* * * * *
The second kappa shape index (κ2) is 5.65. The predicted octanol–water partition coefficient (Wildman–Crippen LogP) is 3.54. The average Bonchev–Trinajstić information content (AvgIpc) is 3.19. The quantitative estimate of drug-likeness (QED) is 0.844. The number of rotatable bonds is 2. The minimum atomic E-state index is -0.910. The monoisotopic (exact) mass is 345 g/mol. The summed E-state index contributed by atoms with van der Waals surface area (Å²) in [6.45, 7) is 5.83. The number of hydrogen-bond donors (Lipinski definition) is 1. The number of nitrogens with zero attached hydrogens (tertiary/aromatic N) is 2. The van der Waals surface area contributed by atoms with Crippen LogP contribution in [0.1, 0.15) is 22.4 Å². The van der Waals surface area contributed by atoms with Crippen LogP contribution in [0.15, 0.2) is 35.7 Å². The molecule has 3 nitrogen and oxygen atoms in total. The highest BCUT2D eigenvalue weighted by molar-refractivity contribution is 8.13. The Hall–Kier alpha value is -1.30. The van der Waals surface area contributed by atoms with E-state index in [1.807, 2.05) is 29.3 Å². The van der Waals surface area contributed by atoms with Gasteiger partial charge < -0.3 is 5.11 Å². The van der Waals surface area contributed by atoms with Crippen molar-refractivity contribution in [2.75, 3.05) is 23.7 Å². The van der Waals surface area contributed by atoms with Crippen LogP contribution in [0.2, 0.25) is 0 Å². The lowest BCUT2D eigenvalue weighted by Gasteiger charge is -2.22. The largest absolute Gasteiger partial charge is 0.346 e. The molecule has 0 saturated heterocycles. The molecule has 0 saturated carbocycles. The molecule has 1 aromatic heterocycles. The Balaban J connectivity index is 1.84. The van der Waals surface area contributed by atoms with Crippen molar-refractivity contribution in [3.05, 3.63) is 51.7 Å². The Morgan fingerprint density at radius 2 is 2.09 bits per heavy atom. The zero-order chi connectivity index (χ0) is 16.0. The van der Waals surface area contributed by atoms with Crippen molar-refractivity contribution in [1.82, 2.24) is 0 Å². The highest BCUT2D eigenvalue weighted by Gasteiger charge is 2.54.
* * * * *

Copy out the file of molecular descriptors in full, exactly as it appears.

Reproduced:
The second kappa shape index (κ2) is 5.65. The predicted octanol–water partition coefficient (Wildman–Crippen LogP) is 3.54. The average Bonchev–Trinajstić information content (AvgIpc) is 3.19. The quantitative estimate of drug-likeness (QED) is 0.844. The number of rotatable bonds is 2. The minimum atomic E-state index is -0.910. The monoisotopic (exact) mass is 345 g/mol. The summed E-state index contributed by atoms with van der Waals surface area (Å²) in [6.45, 7) is 5.83. The number of hydrogen-bond donors (Lipinski definition) is 1. The number of nitrogens with zero attached hydrogens (tertiary/aromatic N) is 2. The van der Waals surface area contributed by atoms with Crippen LogP contribution in [0.1, 0.15) is 22.4 Å². The van der Waals surface area contributed by atoms with Crippen LogP contribution in [0.15, 0.2) is 35.7 Å². The molecule has 3 nitrogen and oxygen atoms in total. The highest BCUT2D eigenvalue weighted by molar-refractivity contribution is 8.13. The Hall–Kier alpha value is -1.30. The van der Waals surface area contributed by atoms with E-state index in [1.807, 2.05) is 29.3 Å². The van der Waals surface area contributed by atoms with Gasteiger partial charge < -0.3 is 5.11 Å². The van der Waals surface area contributed by atoms with Crippen molar-refractivity contribution in [2.75, 3.05) is 23.7 Å². The van der Waals surface area contributed by atoms with Crippen LogP contribution in [0.2, 0.25) is 0 Å². The lowest BCUT2D eigenvalue weighted by Gasteiger charge is -2.22. The largest absolute Gasteiger partial charge is 0.346 e. The molecule has 0 saturated heterocycles. The molecule has 0 saturated carbocycles. The molecule has 1 aromatic heterocycles. The Balaban J connectivity index is 1.84. The van der Waals surface area contributed by atoms with Crippen molar-refractivity contribution in [3.05, 3.63) is 51.7 Å². The Morgan fingerprint density at radius 2 is 2.09 bits per heavy atom. The zero-order chi connectivity index (χ0) is 16.0. The van der Waals surface area contributed by atoms with Crippen molar-refractivity contribution in [1.82, 2.24) is 0 Å². The highest BCUT2D eigenvalue weighted by Gasteiger charge is 2.54.